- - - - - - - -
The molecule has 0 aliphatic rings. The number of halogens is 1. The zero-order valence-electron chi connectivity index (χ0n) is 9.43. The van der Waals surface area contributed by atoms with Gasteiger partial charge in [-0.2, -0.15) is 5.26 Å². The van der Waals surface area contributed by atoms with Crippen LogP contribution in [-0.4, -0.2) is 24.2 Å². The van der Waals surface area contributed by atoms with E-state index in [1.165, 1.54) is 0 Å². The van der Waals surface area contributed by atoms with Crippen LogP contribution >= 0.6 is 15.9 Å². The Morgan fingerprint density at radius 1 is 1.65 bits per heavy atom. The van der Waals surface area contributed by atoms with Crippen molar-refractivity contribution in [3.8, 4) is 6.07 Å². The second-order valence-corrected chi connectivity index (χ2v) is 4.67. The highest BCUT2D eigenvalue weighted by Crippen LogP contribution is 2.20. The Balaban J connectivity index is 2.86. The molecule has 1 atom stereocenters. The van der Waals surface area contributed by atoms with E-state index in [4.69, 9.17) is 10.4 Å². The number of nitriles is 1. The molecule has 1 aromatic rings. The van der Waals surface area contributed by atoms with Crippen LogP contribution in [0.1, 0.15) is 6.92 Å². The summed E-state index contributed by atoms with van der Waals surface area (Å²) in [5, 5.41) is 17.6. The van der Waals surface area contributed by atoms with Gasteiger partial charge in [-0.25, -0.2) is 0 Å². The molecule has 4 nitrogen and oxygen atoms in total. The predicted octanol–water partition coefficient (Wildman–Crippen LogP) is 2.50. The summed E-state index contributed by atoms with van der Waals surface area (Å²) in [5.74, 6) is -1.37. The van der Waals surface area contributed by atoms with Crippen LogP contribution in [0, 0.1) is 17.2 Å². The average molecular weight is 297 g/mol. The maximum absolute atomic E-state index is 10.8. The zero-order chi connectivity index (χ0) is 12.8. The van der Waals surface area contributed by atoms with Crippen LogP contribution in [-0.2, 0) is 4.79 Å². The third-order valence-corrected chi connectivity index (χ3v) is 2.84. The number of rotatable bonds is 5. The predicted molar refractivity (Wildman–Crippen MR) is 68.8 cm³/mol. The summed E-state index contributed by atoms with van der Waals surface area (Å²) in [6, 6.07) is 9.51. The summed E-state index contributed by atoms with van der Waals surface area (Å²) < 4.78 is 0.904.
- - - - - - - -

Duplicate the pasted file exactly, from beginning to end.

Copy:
The molecule has 0 aliphatic rings. The number of halogens is 1. The zero-order valence-electron chi connectivity index (χ0n) is 9.43. The van der Waals surface area contributed by atoms with Gasteiger partial charge in [-0.2, -0.15) is 5.26 Å². The van der Waals surface area contributed by atoms with Crippen LogP contribution in [-0.4, -0.2) is 24.2 Å². The van der Waals surface area contributed by atoms with E-state index in [1.165, 1.54) is 0 Å². The van der Waals surface area contributed by atoms with Crippen LogP contribution >= 0.6 is 15.9 Å². The Morgan fingerprint density at radius 1 is 1.65 bits per heavy atom. The van der Waals surface area contributed by atoms with Crippen molar-refractivity contribution in [3.8, 4) is 6.07 Å². The second-order valence-corrected chi connectivity index (χ2v) is 4.67. The highest BCUT2D eigenvalue weighted by Crippen LogP contribution is 2.20. The Balaban J connectivity index is 2.86. The molecule has 1 atom stereocenters. The van der Waals surface area contributed by atoms with E-state index in [4.69, 9.17) is 10.4 Å². The number of nitriles is 1. The molecule has 1 aromatic rings. The van der Waals surface area contributed by atoms with Crippen LogP contribution in [0.1, 0.15) is 6.92 Å². The summed E-state index contributed by atoms with van der Waals surface area (Å²) in [5, 5.41) is 17.6. The van der Waals surface area contributed by atoms with Gasteiger partial charge in [-0.25, -0.2) is 0 Å². The molecule has 4 nitrogen and oxygen atoms in total. The predicted octanol–water partition coefficient (Wildman–Crippen LogP) is 2.50. The summed E-state index contributed by atoms with van der Waals surface area (Å²) in [5.74, 6) is -1.37. The van der Waals surface area contributed by atoms with Crippen LogP contribution in [0, 0.1) is 17.2 Å². The average molecular weight is 297 g/mol. The maximum absolute atomic E-state index is 10.8. The zero-order chi connectivity index (χ0) is 12.8. The van der Waals surface area contributed by atoms with Crippen LogP contribution in [-0.2, 0) is 4.79 Å². The third-order valence-corrected chi connectivity index (χ3v) is 2.84. The number of rotatable bonds is 5. The predicted molar refractivity (Wildman–Crippen MR) is 68.8 cm³/mol. The summed E-state index contributed by atoms with van der Waals surface area (Å²) in [6, 6.07) is 9.51. The summed E-state index contributed by atoms with van der Waals surface area (Å²) < 4.78 is 0.904.